Bad Scheduling: Kate Middleton and Prince William Share Royal Wedding Date With Adolf Hitler

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REUTERS/Suzanne Plunkett

Do the future king and queen need to hire a new wedding planner?

The couple and their entourage spent weeks deciding on a wedding date, repeatedly liaising with officials at Buckingham Palace, No. 10 Downing Street and Westminster Abbey. But amid all the chatter, no one had the sense to look up “April 29” on Wikipedia.

(See pictures of Westminster Abbey.)

On that morning in 1945, Hitler married his long-time companion Eva Braun in Berlin. They killed themselves less than 40 hours later inside der Führerbunker.

Kate’s special day is associated with death and destruction in other ways, too. In 1970, the United States invaded Cambodia seeking to stop the flow of arms from North Vietnam to Viet Cong insurgents. The multi-prong offensive ultimately led to as many as 500,000 deaths. And in 1992, race riots broke out in Los Angeles following the acquittal of four white police officers seen beating motorist Rodney King on videotape. Widespread assaults, looting, murders and robbery resulted in 53 deaths, thousands of injuries, and an estimated $1 billion in property damage. Not exactly happy occasions.

(See pictures of Kate Middleton.)

Sure, that’s all rather removed from Britain. But for Kate—a commoner marrying into royalty—April 29 has other associations closer to home that may stir discomfort (or at least snickers from her detractors). On that day in 1986, the royal family buried Wallis Simpson, the Duchess of Windsor and the wife of King Edward VIII, who abdicated the throne in order to marry her.  Edward’s relatives and his inner circle deemed Simpson, a twice-divorced American socialite, as wholly unsuitable for the King. Luckily Queen Elizabeth has already expressed her approval of the fiancée formally known as “Waitey Katie.”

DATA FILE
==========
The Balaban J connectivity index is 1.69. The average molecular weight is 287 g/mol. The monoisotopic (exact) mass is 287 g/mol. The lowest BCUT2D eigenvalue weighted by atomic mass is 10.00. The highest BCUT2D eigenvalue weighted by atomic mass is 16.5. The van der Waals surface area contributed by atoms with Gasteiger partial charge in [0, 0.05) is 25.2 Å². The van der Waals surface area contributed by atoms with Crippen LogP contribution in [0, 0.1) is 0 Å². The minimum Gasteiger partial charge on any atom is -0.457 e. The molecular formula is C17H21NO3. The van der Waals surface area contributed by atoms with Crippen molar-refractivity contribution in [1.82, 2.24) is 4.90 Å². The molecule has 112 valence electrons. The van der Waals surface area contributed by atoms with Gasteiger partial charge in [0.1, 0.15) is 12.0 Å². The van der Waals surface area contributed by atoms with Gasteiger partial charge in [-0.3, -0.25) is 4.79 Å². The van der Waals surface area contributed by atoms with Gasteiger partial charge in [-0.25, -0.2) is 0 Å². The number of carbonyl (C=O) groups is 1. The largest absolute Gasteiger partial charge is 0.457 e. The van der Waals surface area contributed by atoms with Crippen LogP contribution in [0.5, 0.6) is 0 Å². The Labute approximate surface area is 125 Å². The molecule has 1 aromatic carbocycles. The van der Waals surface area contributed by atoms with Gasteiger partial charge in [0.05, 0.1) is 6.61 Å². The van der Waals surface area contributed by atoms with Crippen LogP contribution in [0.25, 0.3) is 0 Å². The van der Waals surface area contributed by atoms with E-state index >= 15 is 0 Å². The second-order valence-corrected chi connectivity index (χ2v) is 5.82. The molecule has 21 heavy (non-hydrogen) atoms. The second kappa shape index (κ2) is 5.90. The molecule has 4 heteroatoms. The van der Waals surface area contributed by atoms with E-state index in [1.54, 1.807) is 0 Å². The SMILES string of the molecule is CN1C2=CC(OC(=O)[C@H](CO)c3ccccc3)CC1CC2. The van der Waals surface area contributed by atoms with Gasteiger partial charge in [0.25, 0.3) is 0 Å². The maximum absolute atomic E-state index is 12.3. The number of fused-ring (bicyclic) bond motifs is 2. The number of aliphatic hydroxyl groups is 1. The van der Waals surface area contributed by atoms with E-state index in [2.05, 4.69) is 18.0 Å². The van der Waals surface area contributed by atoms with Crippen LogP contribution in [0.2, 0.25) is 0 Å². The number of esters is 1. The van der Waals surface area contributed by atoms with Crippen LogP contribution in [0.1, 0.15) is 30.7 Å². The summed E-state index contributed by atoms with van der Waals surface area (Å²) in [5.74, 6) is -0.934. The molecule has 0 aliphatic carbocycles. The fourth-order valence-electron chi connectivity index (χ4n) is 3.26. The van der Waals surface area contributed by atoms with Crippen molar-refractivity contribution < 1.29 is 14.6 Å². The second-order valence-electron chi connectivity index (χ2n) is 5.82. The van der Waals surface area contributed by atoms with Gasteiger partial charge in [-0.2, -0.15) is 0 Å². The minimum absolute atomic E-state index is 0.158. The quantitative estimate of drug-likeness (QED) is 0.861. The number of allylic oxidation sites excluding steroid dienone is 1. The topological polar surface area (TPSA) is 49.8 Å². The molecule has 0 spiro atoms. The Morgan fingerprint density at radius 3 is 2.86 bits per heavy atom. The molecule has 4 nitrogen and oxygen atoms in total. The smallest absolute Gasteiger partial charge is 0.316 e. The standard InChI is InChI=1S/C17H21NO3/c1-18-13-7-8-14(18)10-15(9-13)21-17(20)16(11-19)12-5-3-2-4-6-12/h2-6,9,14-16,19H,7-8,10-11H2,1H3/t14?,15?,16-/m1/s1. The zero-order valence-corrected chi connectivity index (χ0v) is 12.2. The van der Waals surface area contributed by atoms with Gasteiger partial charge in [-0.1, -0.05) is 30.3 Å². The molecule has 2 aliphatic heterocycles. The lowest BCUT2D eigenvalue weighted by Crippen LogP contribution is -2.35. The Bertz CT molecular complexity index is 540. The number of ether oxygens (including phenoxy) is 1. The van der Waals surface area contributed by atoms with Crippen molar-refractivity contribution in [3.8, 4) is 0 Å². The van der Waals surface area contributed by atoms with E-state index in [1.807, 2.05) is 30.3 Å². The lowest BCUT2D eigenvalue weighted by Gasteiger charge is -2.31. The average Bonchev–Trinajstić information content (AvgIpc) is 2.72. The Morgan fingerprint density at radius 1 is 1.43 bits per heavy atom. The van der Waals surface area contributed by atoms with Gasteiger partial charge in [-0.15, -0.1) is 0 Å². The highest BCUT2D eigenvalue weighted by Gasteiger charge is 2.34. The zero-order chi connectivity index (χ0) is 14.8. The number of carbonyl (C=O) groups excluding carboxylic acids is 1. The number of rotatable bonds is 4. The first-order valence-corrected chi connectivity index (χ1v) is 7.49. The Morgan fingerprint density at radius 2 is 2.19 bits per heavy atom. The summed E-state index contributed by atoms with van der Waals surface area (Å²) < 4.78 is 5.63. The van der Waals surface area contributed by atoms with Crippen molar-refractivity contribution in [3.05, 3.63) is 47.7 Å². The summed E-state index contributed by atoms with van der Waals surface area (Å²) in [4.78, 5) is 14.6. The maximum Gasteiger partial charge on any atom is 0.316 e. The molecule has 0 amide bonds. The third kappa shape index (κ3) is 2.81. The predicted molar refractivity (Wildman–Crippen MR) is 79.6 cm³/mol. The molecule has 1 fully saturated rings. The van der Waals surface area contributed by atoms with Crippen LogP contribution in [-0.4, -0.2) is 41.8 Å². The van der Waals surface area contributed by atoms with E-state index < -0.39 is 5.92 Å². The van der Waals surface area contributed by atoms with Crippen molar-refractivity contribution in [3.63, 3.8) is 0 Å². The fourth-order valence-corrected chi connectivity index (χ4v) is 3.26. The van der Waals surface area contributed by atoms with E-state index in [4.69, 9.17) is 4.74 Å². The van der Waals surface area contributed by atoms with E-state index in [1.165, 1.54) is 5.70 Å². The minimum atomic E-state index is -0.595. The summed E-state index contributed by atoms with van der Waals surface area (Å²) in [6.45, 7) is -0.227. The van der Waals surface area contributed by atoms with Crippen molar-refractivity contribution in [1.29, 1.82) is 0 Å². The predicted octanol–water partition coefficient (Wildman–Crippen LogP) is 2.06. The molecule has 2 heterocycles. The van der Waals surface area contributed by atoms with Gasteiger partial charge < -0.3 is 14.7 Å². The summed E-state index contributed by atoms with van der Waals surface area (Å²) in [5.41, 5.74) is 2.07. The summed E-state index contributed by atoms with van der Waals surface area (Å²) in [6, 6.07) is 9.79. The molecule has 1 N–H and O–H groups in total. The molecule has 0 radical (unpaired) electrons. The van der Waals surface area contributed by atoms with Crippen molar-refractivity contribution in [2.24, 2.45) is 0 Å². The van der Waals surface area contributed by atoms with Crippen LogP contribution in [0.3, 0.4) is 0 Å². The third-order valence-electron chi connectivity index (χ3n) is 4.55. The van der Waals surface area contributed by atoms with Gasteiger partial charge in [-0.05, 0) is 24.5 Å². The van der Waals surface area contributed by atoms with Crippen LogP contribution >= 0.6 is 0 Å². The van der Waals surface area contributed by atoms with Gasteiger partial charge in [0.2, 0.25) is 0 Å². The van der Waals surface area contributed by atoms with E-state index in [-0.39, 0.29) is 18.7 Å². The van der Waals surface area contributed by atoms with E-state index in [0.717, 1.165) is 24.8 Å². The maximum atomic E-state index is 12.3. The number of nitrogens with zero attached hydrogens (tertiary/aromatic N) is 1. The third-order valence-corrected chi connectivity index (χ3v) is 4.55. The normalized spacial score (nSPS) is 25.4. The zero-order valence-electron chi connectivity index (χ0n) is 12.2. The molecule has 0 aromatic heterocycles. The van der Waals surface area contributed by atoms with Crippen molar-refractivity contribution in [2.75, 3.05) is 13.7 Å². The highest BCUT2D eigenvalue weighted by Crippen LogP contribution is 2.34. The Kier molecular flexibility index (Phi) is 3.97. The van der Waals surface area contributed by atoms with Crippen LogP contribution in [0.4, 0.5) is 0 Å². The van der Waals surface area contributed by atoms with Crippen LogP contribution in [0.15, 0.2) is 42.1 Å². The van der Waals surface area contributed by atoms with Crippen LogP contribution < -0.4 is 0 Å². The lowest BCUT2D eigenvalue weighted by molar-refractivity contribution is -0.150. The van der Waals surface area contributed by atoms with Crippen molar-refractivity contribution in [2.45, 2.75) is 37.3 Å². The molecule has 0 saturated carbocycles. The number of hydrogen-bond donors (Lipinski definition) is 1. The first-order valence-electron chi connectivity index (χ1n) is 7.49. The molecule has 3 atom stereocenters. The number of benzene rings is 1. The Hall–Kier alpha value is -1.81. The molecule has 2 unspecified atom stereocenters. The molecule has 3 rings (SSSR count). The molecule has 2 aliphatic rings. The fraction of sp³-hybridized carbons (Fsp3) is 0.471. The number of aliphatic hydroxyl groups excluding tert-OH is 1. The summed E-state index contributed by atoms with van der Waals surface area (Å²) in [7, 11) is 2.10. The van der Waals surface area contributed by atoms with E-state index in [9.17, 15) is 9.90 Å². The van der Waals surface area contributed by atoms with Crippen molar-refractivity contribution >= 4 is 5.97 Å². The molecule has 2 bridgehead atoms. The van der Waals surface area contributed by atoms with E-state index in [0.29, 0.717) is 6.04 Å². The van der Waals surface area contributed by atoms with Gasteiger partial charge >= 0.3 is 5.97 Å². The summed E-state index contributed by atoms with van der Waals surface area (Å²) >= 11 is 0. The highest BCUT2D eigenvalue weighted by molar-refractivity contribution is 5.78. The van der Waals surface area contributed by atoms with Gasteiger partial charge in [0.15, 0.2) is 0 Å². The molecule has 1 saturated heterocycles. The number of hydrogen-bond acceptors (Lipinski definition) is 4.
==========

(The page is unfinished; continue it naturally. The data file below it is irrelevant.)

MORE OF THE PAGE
(Read about Wallis Simpson in TIME’s article “A Brief History of Royal Scandals.”)

And while Kate’s accent may sound posh to Americans, Britain’s upper crust know all too well that she doesn’t come from royal—or even aristocratic—lineage. That her parents—a former pilot and flight attendant—had to earn their money reportedly made Kate and her family the butt of jokes among William’s friends. So it’s a striking coincidence that My Fair Lady—the Broadway musical about a Cockney girl who strives to transform into a lady—premiered in London on this day in 1958.

On a practical note, Kate should invest in solid footwear for the big day. In 1872, Queen Victoria, the great-great-great-great grandmother of the groom, broke her toe while fly-fishing at Balmoral Castle. Few things are less dignified than walking down the aisle in crutches.

(Read TIME’s article, “Britain Cheers a Royal Wedding (and Worries About the Bill.)”)

It’s not all bad news, though. Daniel Day-Lewis, Michelle Pfeiffer and Jerry Seinfeld were born on April 29, and it’s the day that American forces liberated the Dachau concentration camp. It also coincides with the feast day of an Italian saint from Siena. Her name? Catherine.

(See pictures of British Royal Weddings.)